New COVID education and training project is looking for nursing homes to sign up

The new “Project Echo National Nursing Home COVID-19 Action Network” is looking for nursing homes to sign up to participate in its training program.

The program was launched by the AHRQ (Agency for Healthcare Research and Quality.)

The agency says that “We are actively recruiting nursing homes and training centers around the country to join this interactive community of practice to collaboratively advance improvements in COVID-19 preparedness, safety, and infection control.”

Any nursing home in the US can participate, AHRQ says, adding that the goals of the program are to “rapidly assist nursing homes in consistently implementing evidence-based best practices to protect residents and staff.”

You can learn more about the program here:

Applications Are Open for 2020 Innovations in Alzheimer’s Caregiving awards

It’s sponsored by the Family Caregivers Alliance, and winners in each of three categories get $20,000 in prize money. Deadline is Oct. 30. For more information:

CMS now encourages nursing home visits

COVID restrictions are taking a heavy emotional toll on those elders in longterm care, so the Centers for Disease Control and Prevention (CMS) issued new guidelines on Sept. 17 that encourages nursing homes to allow visitors using COVID precautions.

Here’s what the agency said: “While CMS guidance has focused on protecting nursing home residents from COVID-19, we recognize that physical separation from family and other loved ones has taken a physical and emotional toll on residents. Residents may feel socially isolated, leading to increased risk for depression, anxiety, and other expressions of distress.

“Visitation can be conducted through different means based on a facility’s structure and residents’ needs, such as in resident rooms, dedicated visitation spaces,
outdoors, and for circumstances beyond compassionate care situations.”

Here are some of their guidelines for infection prevention during these visits:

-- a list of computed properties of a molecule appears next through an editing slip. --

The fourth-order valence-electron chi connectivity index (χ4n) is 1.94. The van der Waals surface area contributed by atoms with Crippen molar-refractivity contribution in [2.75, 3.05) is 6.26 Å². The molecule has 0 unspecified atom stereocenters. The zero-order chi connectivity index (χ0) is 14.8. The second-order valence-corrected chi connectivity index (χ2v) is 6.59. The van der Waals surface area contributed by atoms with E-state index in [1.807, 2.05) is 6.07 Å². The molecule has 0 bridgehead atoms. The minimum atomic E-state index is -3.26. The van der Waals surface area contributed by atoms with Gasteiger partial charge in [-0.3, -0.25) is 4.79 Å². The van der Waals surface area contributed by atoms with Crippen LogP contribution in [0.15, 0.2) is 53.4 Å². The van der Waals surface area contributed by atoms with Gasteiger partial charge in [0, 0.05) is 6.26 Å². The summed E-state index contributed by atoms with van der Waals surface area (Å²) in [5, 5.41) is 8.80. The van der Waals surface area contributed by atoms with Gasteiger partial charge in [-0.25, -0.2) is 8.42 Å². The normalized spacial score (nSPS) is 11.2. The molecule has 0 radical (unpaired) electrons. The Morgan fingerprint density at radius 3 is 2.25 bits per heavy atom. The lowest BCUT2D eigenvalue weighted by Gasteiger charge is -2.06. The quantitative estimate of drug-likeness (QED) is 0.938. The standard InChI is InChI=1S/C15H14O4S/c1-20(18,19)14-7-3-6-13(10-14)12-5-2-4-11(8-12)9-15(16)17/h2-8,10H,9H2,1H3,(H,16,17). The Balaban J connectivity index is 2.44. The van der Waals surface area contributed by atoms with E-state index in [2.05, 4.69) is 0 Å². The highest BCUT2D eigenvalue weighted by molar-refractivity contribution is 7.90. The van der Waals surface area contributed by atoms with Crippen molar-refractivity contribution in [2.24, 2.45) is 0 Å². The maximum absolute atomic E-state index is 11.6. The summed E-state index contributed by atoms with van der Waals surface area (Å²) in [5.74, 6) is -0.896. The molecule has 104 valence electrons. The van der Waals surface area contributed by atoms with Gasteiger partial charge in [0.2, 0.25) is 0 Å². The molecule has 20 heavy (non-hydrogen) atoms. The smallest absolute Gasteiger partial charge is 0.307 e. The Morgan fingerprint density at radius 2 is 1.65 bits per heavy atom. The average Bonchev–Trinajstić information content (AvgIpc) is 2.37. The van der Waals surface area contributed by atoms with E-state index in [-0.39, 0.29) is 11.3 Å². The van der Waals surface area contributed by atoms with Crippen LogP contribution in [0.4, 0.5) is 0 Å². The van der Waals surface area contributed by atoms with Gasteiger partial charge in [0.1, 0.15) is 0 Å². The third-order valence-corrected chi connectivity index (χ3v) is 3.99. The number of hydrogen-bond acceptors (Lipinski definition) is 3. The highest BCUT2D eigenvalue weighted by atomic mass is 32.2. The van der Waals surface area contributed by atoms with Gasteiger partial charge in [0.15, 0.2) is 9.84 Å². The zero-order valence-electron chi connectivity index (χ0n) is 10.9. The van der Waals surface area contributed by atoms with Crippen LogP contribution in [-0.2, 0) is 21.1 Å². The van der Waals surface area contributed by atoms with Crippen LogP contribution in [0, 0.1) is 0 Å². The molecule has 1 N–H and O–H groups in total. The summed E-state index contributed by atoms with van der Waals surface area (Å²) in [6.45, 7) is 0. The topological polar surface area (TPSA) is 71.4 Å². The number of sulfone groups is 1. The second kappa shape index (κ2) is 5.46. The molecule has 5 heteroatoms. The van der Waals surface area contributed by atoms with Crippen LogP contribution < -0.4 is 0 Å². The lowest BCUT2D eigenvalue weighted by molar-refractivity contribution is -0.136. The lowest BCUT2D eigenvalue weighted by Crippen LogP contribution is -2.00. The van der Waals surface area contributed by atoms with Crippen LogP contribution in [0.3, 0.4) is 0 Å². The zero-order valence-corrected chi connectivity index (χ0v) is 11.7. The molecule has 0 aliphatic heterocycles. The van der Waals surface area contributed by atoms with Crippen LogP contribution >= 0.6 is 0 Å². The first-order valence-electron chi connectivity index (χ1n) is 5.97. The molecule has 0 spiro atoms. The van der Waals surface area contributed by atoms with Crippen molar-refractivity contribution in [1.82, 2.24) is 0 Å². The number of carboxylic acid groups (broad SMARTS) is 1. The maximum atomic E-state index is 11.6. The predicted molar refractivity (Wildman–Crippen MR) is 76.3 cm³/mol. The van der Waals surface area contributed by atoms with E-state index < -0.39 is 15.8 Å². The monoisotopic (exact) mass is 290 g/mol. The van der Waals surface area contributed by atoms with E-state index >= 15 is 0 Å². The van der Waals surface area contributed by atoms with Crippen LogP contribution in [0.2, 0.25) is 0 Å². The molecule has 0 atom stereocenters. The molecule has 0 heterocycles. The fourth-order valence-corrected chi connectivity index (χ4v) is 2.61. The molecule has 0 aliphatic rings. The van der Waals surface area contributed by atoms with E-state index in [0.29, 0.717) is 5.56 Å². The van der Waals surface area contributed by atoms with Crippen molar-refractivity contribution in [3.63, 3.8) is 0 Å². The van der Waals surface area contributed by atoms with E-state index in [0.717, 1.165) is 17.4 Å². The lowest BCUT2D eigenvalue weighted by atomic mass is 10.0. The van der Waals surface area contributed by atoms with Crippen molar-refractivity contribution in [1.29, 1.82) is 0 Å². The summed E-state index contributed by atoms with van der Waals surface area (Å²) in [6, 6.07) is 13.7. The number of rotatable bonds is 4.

• Screening of all who enter the facility for signs and symptoms of COVID-19 (e.g., temperature checks, questions or observations about signs or symptoms), and denial of entry of those with signs or symptoms
•Hand hygiene (use of alcohol-based hand rub is preferred)
•Face covering or mask (covering mouth and nose)
•Social distancing at least six feet between persons
•Instructional signage throughout the facility and proper visitor education on COVID-19 signs and symptoms, infection control precautions, etc.
•Cleaning and disinfecting high frequency touched surfaces in the facility often, and designated visitation areas after each visit
•Appropriate staff use of PPE
•Effective cohorting of residents (e.g., separate areas dedicated COVID-19 care)
•Resident and staff testing conducted as required

The CDC added that all visits should be undertaken outside whenever possible, but that when the elder cannot leave their room, “facilities should attempt to enable in-room visitation while adhering to the core principles of COVID-19 infection prevention.” You can read the entire document here:

Caregivers need to be doing much more to keep elders active!

It seems that caregivers are not doing nearly enough to keep their elders active during the pandemic. A new survey by Altarum, a healthcare consulting agency, shows that 64% of nursing home residents are not leaving their rooms to socialize, and 54% reported they were not participating in any in-home activities.

Plus, visitors are way down, and the net result of all this is that 76% felt lonelier than usual.

The surveyors said: “The findings are stark, showing a drastic reduction in social activities and a steep increase in reported feelings of loneliness.” This is a serious situation in some nursing homes, and frontline caregivers can help considerably.

In fact, this survey clearly shows that frontline caregivers should be doing a lot more!
Get them out of their rooms, even if it’s for short, frequent walks. This is not rocket science… just simple walks up and down the hallways, maybe with occasional stops in the doorways of other elders, can help a lot. Or arrange for them to visit others in the nursing home, using masks and proper distancing. Or help arrange for games, such as bingo, that they
can play sitting in their doorways. Visit and chat with them more frequently than before, as you may be the only visitors they’re getting. What you don’t want to do is stand around doing
nothing to help your elders during these depressing times. Instead, think of some creative things you can do to help get through this.

Remember: The health and well being of your elders is your main job as a caregiver, and they need you more than ever before!
You can read their whole report here:

Feeling stressed? Need help?

COVID is causing a huge amount of stress among caregivers everywhere… not like anything seen in recent times. The Substance Abuse and Mental Health Administration (SAMHSA) has a lot of information on its website to help you get through stressful times.

To access their free booklet Tips for Healthcare Professionals: Coping with Stress and Compassion Fatigue go here:

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